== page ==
CAMDEN — The long, cold, wet winter has been followed by a long, cold, wet spring, but most of the honeybees at the Edwards Apiary in Camden successfully overwintered, and have been busy increasing their numbers and stretching their wings when the weather permits.
There have been successes, but there have also been mistakes and failures, and that's why I went back to bee school for a second year this spring, bringing along four friends interested in learning about bees. We have graduated from the class, and some of us are back at the beekeeping, either with existing hives, new hives or a combination of both.
It's now May, and according to the "A Year in the Beehive" calendar, it's time to install new nucleus hives, which are mini colonies and one way to obtain a new hive of bees. With temperatures staying in the 50s during the days, Maine beekeepers can give new and overwintered hives their first gallon of sugar syrup with a medication for dysentery, a common problem for bees that have spent a winter cooped up in a hive, "holding it."
For the uninitiated, honeybees don't hibernate or burrow into the ground like other insects. They remain inside their hive, either natural or manmade, in a cluster around the queen. They "shiver" their bodies to create heat, and when the bees on the inside of the cluster get too hot and the bees on the outside get cold, they alternate positions. The inside of the cluster works to maintain a constant temperature of around 92 degrees Fahrenheit.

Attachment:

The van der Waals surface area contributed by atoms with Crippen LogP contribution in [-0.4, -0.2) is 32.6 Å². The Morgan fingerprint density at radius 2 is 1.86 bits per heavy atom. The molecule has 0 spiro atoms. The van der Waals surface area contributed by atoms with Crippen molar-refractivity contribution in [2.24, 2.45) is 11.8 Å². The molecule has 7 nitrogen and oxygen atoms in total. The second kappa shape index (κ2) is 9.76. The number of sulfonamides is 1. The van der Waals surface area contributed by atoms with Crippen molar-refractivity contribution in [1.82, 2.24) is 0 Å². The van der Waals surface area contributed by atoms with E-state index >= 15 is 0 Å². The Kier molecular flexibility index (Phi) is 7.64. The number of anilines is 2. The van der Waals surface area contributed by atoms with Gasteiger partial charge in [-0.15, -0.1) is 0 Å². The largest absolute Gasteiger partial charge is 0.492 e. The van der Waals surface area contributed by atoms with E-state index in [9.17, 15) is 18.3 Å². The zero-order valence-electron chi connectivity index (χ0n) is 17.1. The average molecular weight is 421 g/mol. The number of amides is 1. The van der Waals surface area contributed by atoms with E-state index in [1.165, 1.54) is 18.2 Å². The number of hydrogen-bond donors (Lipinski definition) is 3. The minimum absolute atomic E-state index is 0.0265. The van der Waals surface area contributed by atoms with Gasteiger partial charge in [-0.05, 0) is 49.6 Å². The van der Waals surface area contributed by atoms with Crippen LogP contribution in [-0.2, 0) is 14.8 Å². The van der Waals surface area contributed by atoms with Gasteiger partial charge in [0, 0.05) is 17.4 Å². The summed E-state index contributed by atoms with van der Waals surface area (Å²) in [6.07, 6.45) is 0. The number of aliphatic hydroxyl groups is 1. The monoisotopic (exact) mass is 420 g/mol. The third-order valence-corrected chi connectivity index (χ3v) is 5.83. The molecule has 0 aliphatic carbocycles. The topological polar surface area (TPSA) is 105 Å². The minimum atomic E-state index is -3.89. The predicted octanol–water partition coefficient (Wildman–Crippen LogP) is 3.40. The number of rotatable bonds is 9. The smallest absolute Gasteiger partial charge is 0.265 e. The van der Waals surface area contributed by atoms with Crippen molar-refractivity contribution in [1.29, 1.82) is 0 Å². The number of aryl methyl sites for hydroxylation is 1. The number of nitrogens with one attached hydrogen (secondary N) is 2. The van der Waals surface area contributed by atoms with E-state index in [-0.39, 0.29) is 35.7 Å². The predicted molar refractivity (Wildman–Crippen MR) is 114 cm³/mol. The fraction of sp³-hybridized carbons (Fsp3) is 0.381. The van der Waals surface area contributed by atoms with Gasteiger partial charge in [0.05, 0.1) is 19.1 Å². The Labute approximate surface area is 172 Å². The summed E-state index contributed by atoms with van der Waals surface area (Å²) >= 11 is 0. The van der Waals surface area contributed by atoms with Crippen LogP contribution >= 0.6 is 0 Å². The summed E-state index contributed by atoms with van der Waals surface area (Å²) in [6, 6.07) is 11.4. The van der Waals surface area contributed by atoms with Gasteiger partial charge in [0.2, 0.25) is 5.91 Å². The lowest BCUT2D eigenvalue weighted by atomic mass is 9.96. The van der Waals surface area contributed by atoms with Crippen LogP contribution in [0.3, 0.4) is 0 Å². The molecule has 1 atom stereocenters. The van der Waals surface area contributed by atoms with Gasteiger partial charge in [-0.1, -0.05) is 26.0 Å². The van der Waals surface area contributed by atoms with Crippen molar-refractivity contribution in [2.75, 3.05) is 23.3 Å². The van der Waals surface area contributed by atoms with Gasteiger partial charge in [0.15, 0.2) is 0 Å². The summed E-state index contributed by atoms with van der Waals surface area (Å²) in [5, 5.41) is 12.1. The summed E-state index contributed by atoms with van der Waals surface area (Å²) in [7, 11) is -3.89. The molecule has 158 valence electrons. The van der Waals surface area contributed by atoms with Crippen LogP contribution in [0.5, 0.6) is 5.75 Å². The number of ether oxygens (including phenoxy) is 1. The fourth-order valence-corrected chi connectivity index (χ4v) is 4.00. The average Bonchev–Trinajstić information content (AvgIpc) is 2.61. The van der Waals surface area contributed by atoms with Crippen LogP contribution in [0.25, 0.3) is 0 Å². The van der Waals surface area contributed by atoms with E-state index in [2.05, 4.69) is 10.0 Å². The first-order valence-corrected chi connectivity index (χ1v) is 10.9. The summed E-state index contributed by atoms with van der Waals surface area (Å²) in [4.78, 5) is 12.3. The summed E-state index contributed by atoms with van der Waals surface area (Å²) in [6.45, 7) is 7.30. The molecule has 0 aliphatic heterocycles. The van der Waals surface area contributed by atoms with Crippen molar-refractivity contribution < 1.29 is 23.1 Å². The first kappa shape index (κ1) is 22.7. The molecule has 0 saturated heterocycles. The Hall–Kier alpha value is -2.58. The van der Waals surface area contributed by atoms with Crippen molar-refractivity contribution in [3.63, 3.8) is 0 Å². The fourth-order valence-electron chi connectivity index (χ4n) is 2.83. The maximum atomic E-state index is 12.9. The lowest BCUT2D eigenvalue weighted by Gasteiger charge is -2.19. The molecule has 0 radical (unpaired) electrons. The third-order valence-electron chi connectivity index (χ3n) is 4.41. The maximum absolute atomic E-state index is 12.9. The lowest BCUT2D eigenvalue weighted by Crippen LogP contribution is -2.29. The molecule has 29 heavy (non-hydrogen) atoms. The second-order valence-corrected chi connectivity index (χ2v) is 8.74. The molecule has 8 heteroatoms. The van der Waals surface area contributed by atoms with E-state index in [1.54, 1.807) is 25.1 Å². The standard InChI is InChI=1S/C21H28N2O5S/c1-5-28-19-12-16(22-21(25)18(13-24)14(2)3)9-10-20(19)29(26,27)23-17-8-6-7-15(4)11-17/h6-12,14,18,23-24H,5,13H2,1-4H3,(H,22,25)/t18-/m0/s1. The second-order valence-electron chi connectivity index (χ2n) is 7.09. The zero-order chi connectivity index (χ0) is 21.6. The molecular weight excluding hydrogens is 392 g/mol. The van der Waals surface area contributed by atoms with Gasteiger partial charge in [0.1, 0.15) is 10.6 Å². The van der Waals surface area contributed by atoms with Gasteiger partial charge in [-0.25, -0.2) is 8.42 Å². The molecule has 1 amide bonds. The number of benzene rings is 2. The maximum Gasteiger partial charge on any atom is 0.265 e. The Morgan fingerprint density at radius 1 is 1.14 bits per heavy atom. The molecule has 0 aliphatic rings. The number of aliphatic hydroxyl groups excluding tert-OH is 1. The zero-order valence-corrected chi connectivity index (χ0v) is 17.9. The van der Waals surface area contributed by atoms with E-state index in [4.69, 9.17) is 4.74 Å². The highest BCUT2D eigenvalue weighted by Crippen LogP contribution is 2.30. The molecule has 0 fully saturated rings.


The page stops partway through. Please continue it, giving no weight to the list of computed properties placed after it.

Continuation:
On mild winter days, the bees will break cluster to feed on their stored honey, and the cluster will move as a group over new sources as temperatures inside the hive permit. They will also take "cleansing flights" these days, because bees don't "poop" inside the hive.
They usually start out the winter in the bottom of two boxes, with the upper box chock full of stored honey. By spring, the lower box is usually empty of food, brood and bees, as the cluster has moved up and taken up residence in the upper box, consuming the honey around them.
Being May, many of us have also already begun checking the queen's performance and inspected the hives, checking for signs of brood disease and counting for Varroa mite infestation. The Varroa mite is the one pest that can create a host of problems for bees, as they weaken the colony and make them more susceptible to viruses and other issues.
It's a busy time for both new and current beekeepers, as spring is also the time to begin thinking about managing colonies for population buildup and swarm prevention. We'll be in the thick of that along with others, as our two overwintered hives are growing at a steady pace and we will want to try to remain a step ahead of them when they begin to feel pinched in their digs and consider splitting their numbers, with half the colony and the old queen flying off during the first stretch of hot weather. They will leave behind eggs from which the other half will raise a new queen, and begin the cycle anew.
Last fall, my husband, Dave, and I closed the beekeeping season with three hives buttoned up for the winter in the backyard, and a fourth colony inside our home in a glass observation hive. We jumped into beekeeping last spring, when Dave signed us up for the Knox-Lincoln County Beekeepers club bee school as a Valentine's Day present.